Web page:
Beyond that, however, there’s little consensus among experts about early adoption of 802.11ax among particular verticals. Some analysts posit a use case for IoT – particularly industrial IoT – using that high connections-per-AP ability to connect sensors together, but others note that Wi-Fi is unlikely to be the preferred connectivity medium for the actual sensors. That’s not to say that edge gateway devices won’t use Wi-Fi to connect back to clouds or data centers, but the gateways themselves are more likely to use slightly more specialized technology – usually some form of low-power WAN – to communicate with the sensors directly.

Compatibility could be an issue for early adopters

Another potential hurdle is the difference between pre-standard hardware and standard-ready hardware. Certain gear being sold as Wi-Fi 6 now might not be guaranteed to fully comply with the final 802.11ax standard, which the Wi-Fi Alliance is expected to finalize near the end of 2019.

Forrester principal analyst Andre Kindness – who argued that it’s probably too early for most businesses to consider a Wi-Fi 6 upgrade absent exceptional circumstances – said that this compatibility issue is an avoidable headache. If you invest in pre-standard hardware, should first talk to your reseller or vendor to make sure it’s not going to be a problem down the road. Multiple analysts urged potential buyers not to take “don’t worry about it” for an answer.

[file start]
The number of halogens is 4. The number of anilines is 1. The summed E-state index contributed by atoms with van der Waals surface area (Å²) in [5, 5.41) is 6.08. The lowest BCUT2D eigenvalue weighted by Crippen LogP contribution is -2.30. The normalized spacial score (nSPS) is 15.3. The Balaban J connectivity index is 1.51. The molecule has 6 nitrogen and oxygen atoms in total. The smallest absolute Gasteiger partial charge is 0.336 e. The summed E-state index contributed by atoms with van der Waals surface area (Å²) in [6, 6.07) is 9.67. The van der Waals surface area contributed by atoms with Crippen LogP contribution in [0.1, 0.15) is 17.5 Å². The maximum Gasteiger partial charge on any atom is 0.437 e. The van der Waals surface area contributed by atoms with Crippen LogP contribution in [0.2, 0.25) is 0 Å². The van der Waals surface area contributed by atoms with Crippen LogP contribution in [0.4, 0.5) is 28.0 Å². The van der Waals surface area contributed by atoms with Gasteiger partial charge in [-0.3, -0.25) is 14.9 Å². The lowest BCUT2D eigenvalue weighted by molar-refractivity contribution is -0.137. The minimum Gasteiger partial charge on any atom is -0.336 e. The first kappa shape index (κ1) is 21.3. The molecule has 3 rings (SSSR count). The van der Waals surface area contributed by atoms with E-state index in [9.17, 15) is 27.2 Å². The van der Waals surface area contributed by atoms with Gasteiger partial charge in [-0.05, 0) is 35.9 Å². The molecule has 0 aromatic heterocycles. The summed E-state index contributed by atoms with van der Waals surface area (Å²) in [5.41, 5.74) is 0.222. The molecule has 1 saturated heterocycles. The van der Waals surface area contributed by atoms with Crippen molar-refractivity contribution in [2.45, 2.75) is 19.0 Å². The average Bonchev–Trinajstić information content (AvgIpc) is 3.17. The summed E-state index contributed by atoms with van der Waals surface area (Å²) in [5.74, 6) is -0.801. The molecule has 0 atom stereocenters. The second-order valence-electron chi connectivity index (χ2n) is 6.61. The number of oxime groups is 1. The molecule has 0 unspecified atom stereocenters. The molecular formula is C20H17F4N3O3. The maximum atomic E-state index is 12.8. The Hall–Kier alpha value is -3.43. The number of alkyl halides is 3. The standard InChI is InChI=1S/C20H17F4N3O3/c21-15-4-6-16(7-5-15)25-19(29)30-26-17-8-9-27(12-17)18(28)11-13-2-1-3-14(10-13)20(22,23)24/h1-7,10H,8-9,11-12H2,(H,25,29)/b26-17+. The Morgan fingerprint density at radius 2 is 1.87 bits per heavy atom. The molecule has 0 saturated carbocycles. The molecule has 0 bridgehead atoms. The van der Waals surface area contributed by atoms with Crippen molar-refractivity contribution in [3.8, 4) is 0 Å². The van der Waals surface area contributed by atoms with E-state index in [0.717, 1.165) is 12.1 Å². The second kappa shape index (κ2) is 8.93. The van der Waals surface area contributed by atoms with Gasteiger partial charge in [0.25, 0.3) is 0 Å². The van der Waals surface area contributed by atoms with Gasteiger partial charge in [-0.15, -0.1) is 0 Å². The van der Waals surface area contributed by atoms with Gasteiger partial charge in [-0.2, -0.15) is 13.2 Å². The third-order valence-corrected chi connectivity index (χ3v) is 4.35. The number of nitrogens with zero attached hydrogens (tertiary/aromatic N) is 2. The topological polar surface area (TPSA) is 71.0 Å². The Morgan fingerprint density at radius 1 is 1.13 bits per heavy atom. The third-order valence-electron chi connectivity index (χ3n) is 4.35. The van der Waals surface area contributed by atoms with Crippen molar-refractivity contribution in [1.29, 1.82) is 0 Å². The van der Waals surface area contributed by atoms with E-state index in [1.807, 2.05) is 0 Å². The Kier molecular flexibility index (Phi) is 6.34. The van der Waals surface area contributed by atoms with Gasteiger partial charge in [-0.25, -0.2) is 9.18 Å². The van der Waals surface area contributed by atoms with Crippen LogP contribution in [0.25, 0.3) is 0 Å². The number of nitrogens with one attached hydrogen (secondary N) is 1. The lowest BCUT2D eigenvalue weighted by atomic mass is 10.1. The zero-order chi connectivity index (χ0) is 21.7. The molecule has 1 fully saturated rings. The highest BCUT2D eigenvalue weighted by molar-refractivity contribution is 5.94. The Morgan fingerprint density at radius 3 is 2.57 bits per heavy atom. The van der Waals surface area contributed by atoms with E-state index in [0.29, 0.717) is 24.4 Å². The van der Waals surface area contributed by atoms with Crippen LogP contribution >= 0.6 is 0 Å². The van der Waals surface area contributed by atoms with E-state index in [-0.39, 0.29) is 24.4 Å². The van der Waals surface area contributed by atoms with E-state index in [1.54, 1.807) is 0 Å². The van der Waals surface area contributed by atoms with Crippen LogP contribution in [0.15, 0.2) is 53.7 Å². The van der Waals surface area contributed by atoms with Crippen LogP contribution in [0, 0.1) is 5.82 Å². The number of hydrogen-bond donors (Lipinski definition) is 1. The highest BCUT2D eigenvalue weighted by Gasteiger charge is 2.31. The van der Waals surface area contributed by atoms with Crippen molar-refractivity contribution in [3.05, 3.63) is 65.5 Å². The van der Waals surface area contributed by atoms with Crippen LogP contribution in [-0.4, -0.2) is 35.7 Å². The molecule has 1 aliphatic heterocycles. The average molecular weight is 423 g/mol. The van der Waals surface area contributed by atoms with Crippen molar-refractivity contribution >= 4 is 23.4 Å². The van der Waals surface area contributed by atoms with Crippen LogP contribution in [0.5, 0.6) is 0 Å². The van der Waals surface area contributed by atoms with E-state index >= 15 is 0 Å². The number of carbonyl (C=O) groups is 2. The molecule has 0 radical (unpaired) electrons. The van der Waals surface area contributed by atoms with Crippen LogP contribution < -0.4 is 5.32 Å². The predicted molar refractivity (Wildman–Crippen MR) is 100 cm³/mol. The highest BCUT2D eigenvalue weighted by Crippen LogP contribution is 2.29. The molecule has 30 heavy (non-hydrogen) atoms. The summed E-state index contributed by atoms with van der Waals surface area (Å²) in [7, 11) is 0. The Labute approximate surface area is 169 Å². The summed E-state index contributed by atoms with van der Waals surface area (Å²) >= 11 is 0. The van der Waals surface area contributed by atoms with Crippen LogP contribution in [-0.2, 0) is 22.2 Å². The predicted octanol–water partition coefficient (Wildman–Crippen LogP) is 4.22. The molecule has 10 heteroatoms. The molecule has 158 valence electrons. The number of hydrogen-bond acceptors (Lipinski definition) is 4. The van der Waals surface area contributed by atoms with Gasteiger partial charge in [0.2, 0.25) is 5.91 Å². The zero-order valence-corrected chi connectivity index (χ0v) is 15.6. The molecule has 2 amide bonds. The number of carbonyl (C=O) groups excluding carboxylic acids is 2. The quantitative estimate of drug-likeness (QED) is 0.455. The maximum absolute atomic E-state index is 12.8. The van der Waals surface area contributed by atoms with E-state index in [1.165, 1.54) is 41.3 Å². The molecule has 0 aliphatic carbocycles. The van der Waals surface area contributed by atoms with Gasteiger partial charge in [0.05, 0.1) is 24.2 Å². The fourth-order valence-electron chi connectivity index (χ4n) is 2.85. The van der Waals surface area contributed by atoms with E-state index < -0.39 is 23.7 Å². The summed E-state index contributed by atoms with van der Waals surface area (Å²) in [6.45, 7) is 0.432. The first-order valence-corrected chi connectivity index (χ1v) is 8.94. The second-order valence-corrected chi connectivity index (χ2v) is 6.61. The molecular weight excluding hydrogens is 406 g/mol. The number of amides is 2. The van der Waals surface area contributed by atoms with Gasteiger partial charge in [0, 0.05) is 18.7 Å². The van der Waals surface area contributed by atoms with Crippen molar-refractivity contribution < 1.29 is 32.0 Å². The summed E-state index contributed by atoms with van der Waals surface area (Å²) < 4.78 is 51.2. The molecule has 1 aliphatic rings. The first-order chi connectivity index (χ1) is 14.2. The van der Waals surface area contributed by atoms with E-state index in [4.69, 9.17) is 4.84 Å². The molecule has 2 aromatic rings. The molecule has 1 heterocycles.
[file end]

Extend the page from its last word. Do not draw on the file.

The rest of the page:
Kindness said, that not all pre-standard gear is going to be backward-compatible.“[Vendors] want to be the first to market, in general,” he said. “If you’re spending your R&D money, what are you going to spend it on, creating new products or enhancing the older ones?”

Benefits of 802.11ax

For all that, however, there’s still an outside case to be made for hopping on the Wi-Fi 6 bandwagon now instead of later, particularly for the aforementioned high-density deployment use cases.